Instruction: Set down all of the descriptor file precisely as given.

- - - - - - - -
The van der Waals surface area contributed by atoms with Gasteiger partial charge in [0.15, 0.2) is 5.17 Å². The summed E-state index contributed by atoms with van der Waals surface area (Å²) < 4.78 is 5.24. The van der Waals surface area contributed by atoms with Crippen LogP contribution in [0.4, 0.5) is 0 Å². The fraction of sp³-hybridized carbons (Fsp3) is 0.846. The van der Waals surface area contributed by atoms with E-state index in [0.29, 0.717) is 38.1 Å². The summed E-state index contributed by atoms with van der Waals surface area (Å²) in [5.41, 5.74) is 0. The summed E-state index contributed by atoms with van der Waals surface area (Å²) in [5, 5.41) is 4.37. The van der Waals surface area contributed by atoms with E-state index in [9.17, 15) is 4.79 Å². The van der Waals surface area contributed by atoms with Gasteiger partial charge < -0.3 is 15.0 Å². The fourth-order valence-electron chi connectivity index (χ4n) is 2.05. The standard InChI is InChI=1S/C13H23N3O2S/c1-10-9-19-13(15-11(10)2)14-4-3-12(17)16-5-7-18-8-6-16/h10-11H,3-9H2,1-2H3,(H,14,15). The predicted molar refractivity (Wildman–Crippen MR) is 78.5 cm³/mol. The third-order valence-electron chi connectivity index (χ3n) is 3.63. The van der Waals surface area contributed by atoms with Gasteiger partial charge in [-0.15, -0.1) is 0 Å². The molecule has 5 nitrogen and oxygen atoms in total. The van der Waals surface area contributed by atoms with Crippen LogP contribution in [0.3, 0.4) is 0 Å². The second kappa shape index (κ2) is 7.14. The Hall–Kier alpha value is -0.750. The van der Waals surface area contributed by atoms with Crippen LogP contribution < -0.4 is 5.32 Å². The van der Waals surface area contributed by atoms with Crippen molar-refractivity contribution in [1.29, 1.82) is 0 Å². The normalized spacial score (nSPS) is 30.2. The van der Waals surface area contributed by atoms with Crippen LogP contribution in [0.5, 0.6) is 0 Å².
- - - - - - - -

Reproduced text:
The van der Waals surface area contributed by atoms with Gasteiger partial charge in [0.15, 0.2) is 5.17 Å². The summed E-state index contributed by atoms with van der Waals surface area (Å²) < 4.78 is 5.24. The van der Waals surface area contributed by atoms with Crippen LogP contribution in [0.4, 0.5) is 0 Å². The fraction of sp³-hybridized carbons (Fsp3) is 0.846. The van der Waals surface area contributed by atoms with E-state index in [0.29, 0.717) is 38.1 Å². The summed E-state index contributed by atoms with van der Waals surface area (Å²) in [5.41, 5.74) is 0. The summed E-state index contributed by atoms with van der Waals surface area (Å²) in [5, 5.41) is 4.37. The van der Waals surface area contributed by atoms with E-state index in [9.17, 15) is 4.79 Å². The van der Waals surface area contributed by atoms with Gasteiger partial charge < -0.3 is 15.0 Å². The fourth-order valence-electron chi connectivity index (χ4n) is 2.05. The standard InChI is InChI=1S/C13H23N3O2S/c1-10-9-19-13(15-11(10)2)14-4-3-12(17)16-5-7-18-8-6-16/h10-11H,3-9H2,1-2H3,(H,14,15). The predicted molar refractivity (Wildman–Crippen MR) is 78.5 cm³/mol. The third-order valence-electron chi connectivity index (χ3n) is 3.63. The van der Waals surface area contributed by atoms with Gasteiger partial charge in [-0.15, -0.1) is 0 Å². The molecule has 5 nitrogen and oxygen atoms in total. The van der Waals surface area contributed by atoms with Crippen LogP contribution in [0.3, 0.4) is 0 Å². The second kappa shape index (κ2) is 7.14. The Hall–Kier alpha value is -0.750. The van der Waals surface area contributed by atoms with Crippen LogP contribution < -0.4 is 5.32 Å². The van der Waals surface area contributed by atoms with Crippen molar-refractivity contribution in [1.29, 1.82) is 0 Å². The normalized spacial score (nSPS) is 30.2. The van der Waals surface area contributed by atoms with Crippen LogP contribution in [0.5, 0.6) is 0 Å².